I see mayor Peary has changed the negative label he applies to any who dare disagree with him.
‘Naysayers’ have now become ‘critics’. Perhaps because the use of ‘naysayers’ reminds citizens that the predictions of the naysayers about the outcome and consequences of building the AESC have proven fairly accurate. Especially in contrast to the wildly inaccurate ‘everything will be wonderful’ predictions, claims and promises made by city staff and council.
When did critical review and evaluation of expenditures that will cost taxpayers hundreds of millions of dollars become a bad thing?
Without the feedback provided by critical review and evaluation companies, countries, provinces and municipalities can easily end up wasting millions upon millions of dollars on projects that become white elephants and money pits. At least companies, countries, provinces and municipalities lacking papal infallibility.
Admittedly one needs solid self esteem to accept and examine the feedback provided by critical review, acknowledging oversights or mistakes and making changes as needed.
Personally, I must acknowledge that in my analysis and evaluation of the proposal to build the AESC I did not foresee that council would saddle taxpayers with a $75 million dollar liability for the Heat (of which $60 million remains for the 8 years the revenue guarantee has left).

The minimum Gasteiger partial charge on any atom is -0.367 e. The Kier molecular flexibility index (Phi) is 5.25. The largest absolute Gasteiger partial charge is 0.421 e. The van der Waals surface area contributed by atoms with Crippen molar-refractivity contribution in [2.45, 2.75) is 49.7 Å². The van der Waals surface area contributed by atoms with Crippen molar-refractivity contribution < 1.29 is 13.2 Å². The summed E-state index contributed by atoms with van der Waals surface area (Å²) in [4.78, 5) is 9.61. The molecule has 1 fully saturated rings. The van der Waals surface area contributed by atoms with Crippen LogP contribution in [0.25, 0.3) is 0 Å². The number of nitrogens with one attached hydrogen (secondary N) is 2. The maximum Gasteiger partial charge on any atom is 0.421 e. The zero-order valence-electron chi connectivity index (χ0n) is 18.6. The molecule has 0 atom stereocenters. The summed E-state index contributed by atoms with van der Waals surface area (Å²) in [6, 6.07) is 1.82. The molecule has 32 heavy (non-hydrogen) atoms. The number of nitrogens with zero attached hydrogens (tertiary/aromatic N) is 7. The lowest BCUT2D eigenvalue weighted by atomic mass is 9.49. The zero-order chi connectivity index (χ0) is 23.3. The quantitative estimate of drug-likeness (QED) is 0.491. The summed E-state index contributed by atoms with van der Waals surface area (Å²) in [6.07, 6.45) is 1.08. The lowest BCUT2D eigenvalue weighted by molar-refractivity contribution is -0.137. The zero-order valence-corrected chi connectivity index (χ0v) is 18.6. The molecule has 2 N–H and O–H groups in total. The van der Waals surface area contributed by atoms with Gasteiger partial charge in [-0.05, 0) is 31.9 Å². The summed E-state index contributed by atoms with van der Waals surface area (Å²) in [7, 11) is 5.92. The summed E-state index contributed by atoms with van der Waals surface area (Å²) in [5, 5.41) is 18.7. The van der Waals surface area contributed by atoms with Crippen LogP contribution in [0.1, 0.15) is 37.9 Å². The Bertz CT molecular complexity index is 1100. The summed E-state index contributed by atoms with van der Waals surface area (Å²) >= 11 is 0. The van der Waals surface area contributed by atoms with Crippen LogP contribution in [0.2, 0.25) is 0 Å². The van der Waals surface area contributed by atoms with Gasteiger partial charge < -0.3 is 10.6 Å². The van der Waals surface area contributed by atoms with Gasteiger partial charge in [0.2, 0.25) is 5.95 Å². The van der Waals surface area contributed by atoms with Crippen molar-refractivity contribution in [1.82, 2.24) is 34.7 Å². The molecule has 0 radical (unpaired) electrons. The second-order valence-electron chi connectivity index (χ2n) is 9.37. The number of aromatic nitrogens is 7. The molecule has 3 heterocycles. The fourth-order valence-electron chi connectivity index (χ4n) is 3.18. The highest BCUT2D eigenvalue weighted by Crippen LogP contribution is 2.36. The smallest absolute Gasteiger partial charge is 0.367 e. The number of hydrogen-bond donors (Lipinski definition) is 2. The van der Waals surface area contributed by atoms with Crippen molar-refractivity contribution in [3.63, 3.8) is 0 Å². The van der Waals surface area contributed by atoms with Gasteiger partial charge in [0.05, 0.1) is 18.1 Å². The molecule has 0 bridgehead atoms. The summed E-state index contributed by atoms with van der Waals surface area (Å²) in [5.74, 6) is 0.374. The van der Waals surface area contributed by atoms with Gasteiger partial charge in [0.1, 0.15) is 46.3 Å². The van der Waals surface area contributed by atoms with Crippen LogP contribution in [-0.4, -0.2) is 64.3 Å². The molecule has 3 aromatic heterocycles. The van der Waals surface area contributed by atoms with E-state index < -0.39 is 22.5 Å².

Fortunately (or should that be unfortunately?) taxpayers are only out $5 – $6 – $7 million rather than the maximum possible $15 million for the first two years of the revenue guarantee.
I admit I failed entirely to anticipate that council would ignore the law – flout the law -break the law – and put taxpayers at risk for $75 million dollars by signing an illegal revenue guarantee with the Heat ownership.
As to Mayor Peary’s latest derogatory term for those who disagree with him:
Labelling me a critic or naysayer does not change what I am.
A person of common sense with an appreciation of financial reality and the need to act in a financially responsible manner.
A person who believes council should be acting in the best interest of and to address the needs of the city and its citizens and not council’s ego.
A person of ethics who believes that when subsidizing a hockey team is against the law council should respect the law rather than, as this council chose, ignoring or finding ways to circumvent the law.
A person who feels that if the only benefit (or beneficiaries) of an economic impact report is the re-election campaign(s) of elected officials, payment for the report should come out of the pockets of those seeking re-election and not out of the pockets of taxpayers.